I’ve written a lot about nostalgia this year. Part of it is due to the recent surge of 80s pop culture nostalgia in movies and the like, and part of it is my own nostalgia brought upon by a rather shitty year that’s seen me looking back to avoid the malaise of my personal life.
The thing with most of this nostalgia, at least from my perspective, is that it all hearkens back to a very nebulous period. That neon-drenched, cyberpunk-infused, synth-scored, New Wave vibe that a lot of this stuff goes for isn’t really something that existed back in the day. Movies like Mandy are weird fantasies of a time we wanted to see at that time– it’s all Heavy Metal covers, prog rock lyrics, and fantasy novel dreams. Even more grounded stuff like Summer of 84 are going for what it was like in the movies at that time more than what it was actually like to live in the year 1984. That’s what it all feels like to me, because like I said when I was talking about She-Ra, it’s mostly a haze of elementary school development and pre-move otherness. The world this strain of nostalgia pines for is some sort of Neverland or Eden where I briefly lived before being cast out– I can almost touch it, but it’ll always be outside of my reach.
That’s where Hi Score Girl comes in. It takes place in the early to mid 90s, and it tracks the adolescence of a few kids who are really into the newly-formed fighting game scene in Japan that grew out of the Street Fighter II phenomenon. Other than the post 89 Batman movie comic book boom, the fighting game scene was the first real pop culture moment where I was actively present. Yeah, I was a kid and kinda-sorta aware of a lot of the stuff that went down in the 80s, but at best I was a witness and not a participant. There’s only so much a pre-tween can do other than watch Saturday morning cartoons and wish he owned Pee Wee’s Playhouse.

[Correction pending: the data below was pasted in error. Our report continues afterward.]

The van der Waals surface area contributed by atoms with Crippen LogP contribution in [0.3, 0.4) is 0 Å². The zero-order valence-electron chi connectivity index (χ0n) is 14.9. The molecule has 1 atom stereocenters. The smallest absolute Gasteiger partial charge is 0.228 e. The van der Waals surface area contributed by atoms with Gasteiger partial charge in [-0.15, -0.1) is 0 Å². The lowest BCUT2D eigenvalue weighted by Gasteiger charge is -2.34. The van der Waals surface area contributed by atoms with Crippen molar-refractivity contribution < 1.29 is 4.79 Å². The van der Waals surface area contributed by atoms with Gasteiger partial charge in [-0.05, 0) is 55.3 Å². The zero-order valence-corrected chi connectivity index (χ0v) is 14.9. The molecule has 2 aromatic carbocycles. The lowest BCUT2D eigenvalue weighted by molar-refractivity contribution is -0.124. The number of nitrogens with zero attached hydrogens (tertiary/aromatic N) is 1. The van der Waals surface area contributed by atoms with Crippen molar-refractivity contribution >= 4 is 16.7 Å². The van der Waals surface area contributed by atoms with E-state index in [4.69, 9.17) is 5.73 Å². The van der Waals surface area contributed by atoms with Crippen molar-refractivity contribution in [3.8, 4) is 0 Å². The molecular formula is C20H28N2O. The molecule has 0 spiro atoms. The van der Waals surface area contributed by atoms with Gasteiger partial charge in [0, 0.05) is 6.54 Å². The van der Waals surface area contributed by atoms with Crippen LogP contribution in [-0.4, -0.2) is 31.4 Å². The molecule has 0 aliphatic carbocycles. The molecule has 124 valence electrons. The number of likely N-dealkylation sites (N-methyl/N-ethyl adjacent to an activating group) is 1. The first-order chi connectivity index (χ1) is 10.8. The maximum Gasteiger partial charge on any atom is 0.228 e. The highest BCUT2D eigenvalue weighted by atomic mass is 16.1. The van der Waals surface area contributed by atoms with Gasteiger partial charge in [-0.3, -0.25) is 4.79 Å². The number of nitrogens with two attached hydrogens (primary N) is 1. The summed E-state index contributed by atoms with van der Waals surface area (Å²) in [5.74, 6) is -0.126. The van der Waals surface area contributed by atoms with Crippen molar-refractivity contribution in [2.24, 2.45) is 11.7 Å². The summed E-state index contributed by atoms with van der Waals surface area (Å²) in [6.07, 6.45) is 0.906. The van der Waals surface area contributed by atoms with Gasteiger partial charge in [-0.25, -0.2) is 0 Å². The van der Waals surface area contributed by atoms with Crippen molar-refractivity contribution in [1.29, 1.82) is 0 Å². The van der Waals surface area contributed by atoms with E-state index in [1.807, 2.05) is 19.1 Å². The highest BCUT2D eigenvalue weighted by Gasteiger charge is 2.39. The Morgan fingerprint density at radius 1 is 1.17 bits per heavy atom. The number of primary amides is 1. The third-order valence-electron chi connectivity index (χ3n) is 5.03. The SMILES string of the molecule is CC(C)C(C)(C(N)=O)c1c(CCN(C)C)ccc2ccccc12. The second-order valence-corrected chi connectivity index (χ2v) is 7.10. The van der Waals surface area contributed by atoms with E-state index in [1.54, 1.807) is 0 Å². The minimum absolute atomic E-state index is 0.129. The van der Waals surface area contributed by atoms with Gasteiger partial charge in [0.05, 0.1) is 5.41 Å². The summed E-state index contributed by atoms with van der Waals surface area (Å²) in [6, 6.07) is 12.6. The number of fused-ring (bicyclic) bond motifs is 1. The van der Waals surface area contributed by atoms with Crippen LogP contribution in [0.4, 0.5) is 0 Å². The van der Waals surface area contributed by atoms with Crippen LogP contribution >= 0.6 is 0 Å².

While the particulars of Hi Score Girl don’t match up with mine– the nature of gaming in Japan and the US just aren’t the same, and there was no awesome rich girl who whupped everyone with Zangief at any of the arcades I frequented– the general premise really hit close to home.
The main dude in Hi Score Girl, Haruo, is thoroughly obsessed with video games– fighting games in particular. It’s about the only thing he’s good at, as he neglects his school work and isn’t much into social situations. His mind is constantly thinking about the hows, whats, and whys of video games, and there’s little room in his life for anything else. Even when he becomes fascinating with the aforementioned Zangief master, Akira, his entire relationship with her is focused around their “rivalry.” He clearly likes the girl, but his gaming mind doesn’t allow him to process his feelings in any other way. Rather than putting her on a pedestal like his classmates, she becomes the Ryu to his Ken. He’s the hotheaded overachiever (when it comes to games at least), and she’s the stoic master who knows no other way to live.
It’s funny that their relationship plays out in that way when their preferred characters are Guile and Zangief. The characters perfectly match their personalities– he often being the kinda petty type who carries grudges and can be “cheap” the way old school Guile was and hers being cool, calm, and patient the way Zangief requires– but their relationship is more like the “main” characters in the Street Fighter cast.